When it comes to pain relief, it’s all about the fascia.

I was chatting with a potential client yesterday about the craniosacral therapy bodywork I offer and how it relates to pain relief. To simplify, craniosacral therapy treats a) the craniosacral system, which directly affects the nervous system, and b) fascia. The pain relief which appears miraculously in some sessions is often due to a change in fascia. For example, pain in one’s hip or hands may not be affected by changes in the craniosacral system but may be drastically affected by changes in the fascia. We release the fascia as part of craniosacral therapy because the fluids in our body cannot move as designed until the fascia allows. Therefore, we could do a lot of work on the craniosacral system and only create a buildup of fluid in some areas which could create pressure or discomfort. I prefer to release the fascial diaphragms first to relax the client and the fascia then proceed to address restrictions in the craniosacral system, head, and spine.

Pain coming from the nervous system that exists within the craniosacral system (the tissues around the brain and spinal cord) are directly affected by the assessment and treatment of the craniosacral system that I do as part of craniosacral therapy. This includes symptoms related to cranial nerves, headaches, and spine and disc issues.

For more information, visit ladybug4852.com or call or text Jenny Miller, LMT at (561) 410-6113. Sessions are offered as housecalls in Palm Beach County, Florida and Martin County, Florida.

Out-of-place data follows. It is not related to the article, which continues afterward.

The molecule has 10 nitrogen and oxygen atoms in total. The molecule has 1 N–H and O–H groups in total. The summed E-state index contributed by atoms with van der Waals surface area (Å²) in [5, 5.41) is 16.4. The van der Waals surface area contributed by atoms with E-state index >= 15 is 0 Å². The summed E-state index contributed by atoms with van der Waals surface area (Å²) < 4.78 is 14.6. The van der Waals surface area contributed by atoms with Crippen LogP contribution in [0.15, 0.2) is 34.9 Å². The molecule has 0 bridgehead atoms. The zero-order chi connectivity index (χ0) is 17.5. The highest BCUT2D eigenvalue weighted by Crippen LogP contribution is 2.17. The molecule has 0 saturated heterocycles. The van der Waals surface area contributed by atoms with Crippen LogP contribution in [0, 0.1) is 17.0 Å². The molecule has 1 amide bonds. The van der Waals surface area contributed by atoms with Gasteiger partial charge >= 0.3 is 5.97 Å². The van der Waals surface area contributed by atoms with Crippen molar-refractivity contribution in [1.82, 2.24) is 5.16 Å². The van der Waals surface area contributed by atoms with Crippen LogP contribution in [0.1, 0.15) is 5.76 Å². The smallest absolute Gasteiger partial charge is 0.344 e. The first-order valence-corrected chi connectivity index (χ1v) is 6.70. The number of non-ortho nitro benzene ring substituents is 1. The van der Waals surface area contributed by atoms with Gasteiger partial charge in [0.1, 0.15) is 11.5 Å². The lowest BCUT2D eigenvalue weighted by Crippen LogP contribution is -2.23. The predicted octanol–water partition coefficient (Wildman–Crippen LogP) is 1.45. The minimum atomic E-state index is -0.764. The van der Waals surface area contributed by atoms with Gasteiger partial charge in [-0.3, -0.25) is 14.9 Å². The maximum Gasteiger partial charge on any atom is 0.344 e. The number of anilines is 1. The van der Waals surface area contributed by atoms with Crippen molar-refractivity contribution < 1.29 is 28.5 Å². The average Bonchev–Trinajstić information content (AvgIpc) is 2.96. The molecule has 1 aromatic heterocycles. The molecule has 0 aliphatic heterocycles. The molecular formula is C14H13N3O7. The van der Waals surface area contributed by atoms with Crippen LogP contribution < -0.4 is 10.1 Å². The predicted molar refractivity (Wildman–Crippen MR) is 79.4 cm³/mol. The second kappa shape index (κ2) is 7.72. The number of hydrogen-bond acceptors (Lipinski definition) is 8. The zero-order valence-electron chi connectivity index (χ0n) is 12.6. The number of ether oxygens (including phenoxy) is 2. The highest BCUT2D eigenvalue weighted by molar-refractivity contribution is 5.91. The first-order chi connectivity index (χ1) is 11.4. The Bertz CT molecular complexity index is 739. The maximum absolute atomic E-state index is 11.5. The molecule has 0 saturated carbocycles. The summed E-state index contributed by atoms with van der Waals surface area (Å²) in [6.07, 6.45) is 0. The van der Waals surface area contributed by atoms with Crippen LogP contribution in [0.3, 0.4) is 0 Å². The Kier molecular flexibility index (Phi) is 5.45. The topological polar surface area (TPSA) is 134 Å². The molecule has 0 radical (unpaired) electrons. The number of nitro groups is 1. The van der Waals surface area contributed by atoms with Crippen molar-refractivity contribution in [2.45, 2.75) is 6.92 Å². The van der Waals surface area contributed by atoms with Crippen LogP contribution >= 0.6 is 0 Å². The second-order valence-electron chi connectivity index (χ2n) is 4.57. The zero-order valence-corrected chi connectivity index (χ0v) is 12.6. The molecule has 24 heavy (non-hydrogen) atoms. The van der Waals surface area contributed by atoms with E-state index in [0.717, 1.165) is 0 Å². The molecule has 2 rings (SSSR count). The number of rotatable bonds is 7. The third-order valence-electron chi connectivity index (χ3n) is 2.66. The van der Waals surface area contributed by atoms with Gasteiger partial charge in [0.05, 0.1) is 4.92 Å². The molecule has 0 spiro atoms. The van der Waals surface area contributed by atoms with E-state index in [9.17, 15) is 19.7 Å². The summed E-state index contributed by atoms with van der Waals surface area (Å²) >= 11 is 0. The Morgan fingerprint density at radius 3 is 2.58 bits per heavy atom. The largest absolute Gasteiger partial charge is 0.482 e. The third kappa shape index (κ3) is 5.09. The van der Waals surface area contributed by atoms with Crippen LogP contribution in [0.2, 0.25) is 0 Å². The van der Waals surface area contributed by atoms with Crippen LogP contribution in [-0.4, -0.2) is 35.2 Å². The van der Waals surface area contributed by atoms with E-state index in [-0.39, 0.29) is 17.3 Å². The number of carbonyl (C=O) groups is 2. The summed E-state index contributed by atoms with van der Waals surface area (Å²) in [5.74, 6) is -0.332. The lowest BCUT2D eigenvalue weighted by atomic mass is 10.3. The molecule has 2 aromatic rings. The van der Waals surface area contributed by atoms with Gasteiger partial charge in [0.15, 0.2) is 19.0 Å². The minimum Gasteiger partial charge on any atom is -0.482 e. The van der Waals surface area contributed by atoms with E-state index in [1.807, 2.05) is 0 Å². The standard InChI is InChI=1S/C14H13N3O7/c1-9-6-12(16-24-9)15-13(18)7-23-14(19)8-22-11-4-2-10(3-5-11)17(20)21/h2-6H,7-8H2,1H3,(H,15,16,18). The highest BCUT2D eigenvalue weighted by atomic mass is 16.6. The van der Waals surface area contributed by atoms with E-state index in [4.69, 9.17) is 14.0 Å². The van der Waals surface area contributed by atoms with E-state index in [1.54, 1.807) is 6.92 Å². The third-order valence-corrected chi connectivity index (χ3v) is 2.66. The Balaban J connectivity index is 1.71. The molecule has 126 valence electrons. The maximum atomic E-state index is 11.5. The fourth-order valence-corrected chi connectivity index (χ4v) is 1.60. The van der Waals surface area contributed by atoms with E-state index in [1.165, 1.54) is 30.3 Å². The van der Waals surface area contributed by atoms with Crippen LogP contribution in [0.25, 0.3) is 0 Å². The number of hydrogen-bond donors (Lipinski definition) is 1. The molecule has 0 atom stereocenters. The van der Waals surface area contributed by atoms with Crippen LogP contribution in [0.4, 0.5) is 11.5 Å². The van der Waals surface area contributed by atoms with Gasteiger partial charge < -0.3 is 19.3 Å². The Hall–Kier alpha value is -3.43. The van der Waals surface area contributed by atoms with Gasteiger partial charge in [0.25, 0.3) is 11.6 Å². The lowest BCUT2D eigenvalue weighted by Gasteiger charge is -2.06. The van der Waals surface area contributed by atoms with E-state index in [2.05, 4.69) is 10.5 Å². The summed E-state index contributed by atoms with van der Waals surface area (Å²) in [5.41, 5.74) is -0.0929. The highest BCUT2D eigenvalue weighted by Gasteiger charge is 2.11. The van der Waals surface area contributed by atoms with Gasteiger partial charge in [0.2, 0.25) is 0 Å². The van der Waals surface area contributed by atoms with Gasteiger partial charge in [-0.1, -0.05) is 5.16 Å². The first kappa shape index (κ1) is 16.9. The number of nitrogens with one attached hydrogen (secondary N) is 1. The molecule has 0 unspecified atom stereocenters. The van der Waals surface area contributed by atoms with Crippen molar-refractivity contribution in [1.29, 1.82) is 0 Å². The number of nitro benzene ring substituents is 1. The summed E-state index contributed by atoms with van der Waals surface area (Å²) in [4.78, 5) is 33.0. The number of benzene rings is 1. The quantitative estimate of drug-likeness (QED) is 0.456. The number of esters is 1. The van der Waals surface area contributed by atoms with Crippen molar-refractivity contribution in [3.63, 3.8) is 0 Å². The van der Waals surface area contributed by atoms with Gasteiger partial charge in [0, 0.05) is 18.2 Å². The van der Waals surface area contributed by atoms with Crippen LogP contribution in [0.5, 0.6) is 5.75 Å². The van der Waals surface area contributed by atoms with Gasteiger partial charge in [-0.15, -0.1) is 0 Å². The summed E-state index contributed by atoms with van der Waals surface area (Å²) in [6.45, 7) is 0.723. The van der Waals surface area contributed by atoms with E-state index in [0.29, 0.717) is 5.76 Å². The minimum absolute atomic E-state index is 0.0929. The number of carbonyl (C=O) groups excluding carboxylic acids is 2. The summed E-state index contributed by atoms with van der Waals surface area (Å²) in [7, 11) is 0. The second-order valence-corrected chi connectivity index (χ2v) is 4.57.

The nerves don’t touch the bones.

I am given the fortunate opportunity to discuss vertebrae frequently, as small talk. Spine issues are so common that when people find out I’m a massage therapist, they start telling me about their vertebrae, and of course their discs.

vertebra[ vur-tuh-bruh ]

noun, plural ver·te·brae  [vur-tuh-bree, -brey], ver·te·bras.Anatomy, Zoology.

any of the bones or segments composing the spinal column, consisting typically of a cylindrical body and an arch with various processes, and forming a foramen, or opening, through which the spinal cord passes.

Herniated Cervical Disc

I was chatting with a new friend last week and she was explaining her understanding: the discs between two vertebrae are bulging and pinching a nerve which causes her pain and numbness. In her case, in her neck and radiating down her arms.

I found myself, again, trying to explain simply how light-touch bodywork can affect soft tissue and alleviate that pain and numbness. The nerves don’t touch the bone. The nerves are wrapped in layers of connective tissue, called fascia. The fascia is made of elastin and collagen mostly and has a silly putty type of stretchiness to it. When you stretch gently and hold, the tissue will change to maintain the stretch. The lack we can add to the fascia around the nerves can relieve the restriction enough to diminish the pain and numbness.

This fascia, connective tissue, wraps around layers of fluid which wraps around layers of nerves. It also wraps around individual muscles, individual layers of muscles, and individual filaments of muscles. The fascia wraps around organs and all of this fascia indirectly connects to each other. This explains why a restriction released in one area of the body can affect a symptom that seems unrelated.

In summary, the nerves don’t touch the bones. The nerves are surrounded, and protected, by the craniosacral system, which consists of the fascia, membranes, and fluid surrounding the brain and spinal cord. Even if the disc is herniated, or bulging, and pressing on the nerve, that soft tissue and fluid can be rearranged without pressure.